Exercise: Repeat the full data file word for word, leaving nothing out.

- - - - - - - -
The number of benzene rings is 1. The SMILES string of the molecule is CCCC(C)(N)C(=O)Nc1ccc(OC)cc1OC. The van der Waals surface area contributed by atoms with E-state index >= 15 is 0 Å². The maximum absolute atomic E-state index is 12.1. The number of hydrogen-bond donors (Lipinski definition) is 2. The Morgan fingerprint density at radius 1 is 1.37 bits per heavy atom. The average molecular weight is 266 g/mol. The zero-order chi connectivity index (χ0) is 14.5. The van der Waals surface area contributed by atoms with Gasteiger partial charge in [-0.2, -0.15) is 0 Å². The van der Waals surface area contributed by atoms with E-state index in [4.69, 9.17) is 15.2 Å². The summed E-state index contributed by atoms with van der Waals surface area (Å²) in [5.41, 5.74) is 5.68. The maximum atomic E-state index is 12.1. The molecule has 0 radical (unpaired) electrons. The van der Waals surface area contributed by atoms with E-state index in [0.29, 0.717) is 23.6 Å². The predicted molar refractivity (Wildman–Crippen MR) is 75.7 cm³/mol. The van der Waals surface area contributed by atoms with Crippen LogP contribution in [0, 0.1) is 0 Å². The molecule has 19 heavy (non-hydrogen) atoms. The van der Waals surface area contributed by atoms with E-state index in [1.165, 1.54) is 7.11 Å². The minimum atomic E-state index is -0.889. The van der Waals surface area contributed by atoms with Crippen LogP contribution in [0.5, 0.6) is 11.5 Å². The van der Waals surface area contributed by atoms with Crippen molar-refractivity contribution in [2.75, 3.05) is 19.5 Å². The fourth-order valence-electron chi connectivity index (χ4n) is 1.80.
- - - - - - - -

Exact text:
The number of benzene rings is 1. The SMILES string of the molecule is CCCC(C)(N)C(=O)Nc1ccc(OC)cc1OC. The van der Waals surface area contributed by atoms with E-state index >= 15 is 0 Å². The maximum absolute atomic E-state index is 12.1. The number of hydrogen-bond donors (Lipinski definition) is 2. The Morgan fingerprint density at radius 1 is 1.37 bits per heavy atom. The average molecular weight is 266 g/mol. The zero-order chi connectivity index (χ0) is 14.5. The van der Waals surface area contributed by atoms with Gasteiger partial charge in [-0.2, -0.15) is 0 Å². The van der Waals surface area contributed by atoms with E-state index in [4.69, 9.17) is 15.2 Å². The summed E-state index contributed by atoms with van der Waals surface area (Å²) in [5.41, 5.74) is 5.68. The maximum atomic E-state index is 12.1. The molecule has 0 radical (unpaired) electrons. The van der Waals surface area contributed by atoms with E-state index in [0.29, 0.717) is 23.6 Å². The predicted molar refractivity (Wildman–Crippen MR) is 75.7 cm³/mol. The van der Waals surface area contributed by atoms with Crippen LogP contribution in [0, 0.1) is 0 Å². The molecule has 19 heavy (non-hydrogen) atoms. The van der Waals surface area contributed by atoms with E-state index in [1.165, 1.54) is 7.11 Å². The minimum atomic E-state index is -0.889. The van der Waals surface area contributed by atoms with Crippen LogP contribution in [0.5, 0.6) is 11.5 Å². The van der Waals surface area contributed by atoms with Crippen molar-refractivity contribution in [2.75, 3.05) is 19.5 Å². The fourth-order valence-electron chi connectivity index (χ4n) is 1.80.